Measuring and testing the interview mode effect in mixed mode surveys


  • Furio Camillo Alma Mater Studiorum - Università di Bologna
  • Ida D'Attoma Alma Mater Studiorum - Università di Bologna



self-selection, global imbalance, mixed interview mode, mode effects


Many studies are showing an increased tendency to use more than one data collection mode for a particular survey. However, mixed data collection modes may influence responses given by interviewees and require researchers to verify if differences in responses, when present, are ascribable to the type of data collection mode. Often, random assignment is not feasible and requires researchers to solve an additional and not negligible problem, namely to verify if differences in responses are ascribable to the self selection or to the type of data collection mode being used. The aim of the present paper is to measure the mode effect on the answers using a new data driven multivariate approach, that allows to disentangle the interview mode effect on answers from the effect of self selection. We will work through the use of the new multivariate method with AlmaLaurea case concerning the evaluation of two different data collection methods: the CAWI (Computer Assisted Web Interviewing) and the CATI (Computer Assisted Telephone Interviewing). As with any new statistical method, the success of this method depends on its efficacy in relation to that of the existing methods. Therefore, results of the multivariate approach will be compared to the Propensity Score method that AlmaLaurea usually applies to identify the presence of an interview mode effect. Both methods produce similar results.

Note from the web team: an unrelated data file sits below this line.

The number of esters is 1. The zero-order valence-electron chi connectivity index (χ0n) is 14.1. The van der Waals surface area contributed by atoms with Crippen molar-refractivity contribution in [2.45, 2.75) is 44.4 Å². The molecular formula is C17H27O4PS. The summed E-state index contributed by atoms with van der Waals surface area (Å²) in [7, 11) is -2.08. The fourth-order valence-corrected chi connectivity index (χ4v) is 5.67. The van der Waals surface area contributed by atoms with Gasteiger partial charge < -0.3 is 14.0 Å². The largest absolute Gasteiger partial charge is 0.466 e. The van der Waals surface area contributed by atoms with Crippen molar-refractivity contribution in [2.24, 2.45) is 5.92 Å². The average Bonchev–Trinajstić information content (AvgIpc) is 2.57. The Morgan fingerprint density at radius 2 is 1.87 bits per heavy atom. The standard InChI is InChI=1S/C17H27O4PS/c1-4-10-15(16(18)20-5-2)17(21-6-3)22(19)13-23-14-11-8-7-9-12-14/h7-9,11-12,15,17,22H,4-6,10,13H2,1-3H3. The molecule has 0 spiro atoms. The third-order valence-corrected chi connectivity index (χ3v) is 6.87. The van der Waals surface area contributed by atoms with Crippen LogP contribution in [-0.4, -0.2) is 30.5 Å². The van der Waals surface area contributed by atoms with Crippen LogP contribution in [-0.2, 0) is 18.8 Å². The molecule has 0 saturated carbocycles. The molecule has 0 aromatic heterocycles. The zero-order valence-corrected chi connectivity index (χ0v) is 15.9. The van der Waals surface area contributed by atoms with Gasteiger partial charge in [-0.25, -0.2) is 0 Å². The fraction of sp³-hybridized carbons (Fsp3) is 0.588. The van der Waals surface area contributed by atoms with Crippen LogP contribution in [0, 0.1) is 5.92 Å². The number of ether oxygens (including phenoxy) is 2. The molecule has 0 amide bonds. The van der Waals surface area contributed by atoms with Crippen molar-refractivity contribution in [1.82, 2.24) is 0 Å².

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How to Cite

Camillo, F., & D’Attoma, I. (2013). Measuring and testing the interview mode effect in mixed mode surveys. Statistica, 73(4), 407–421.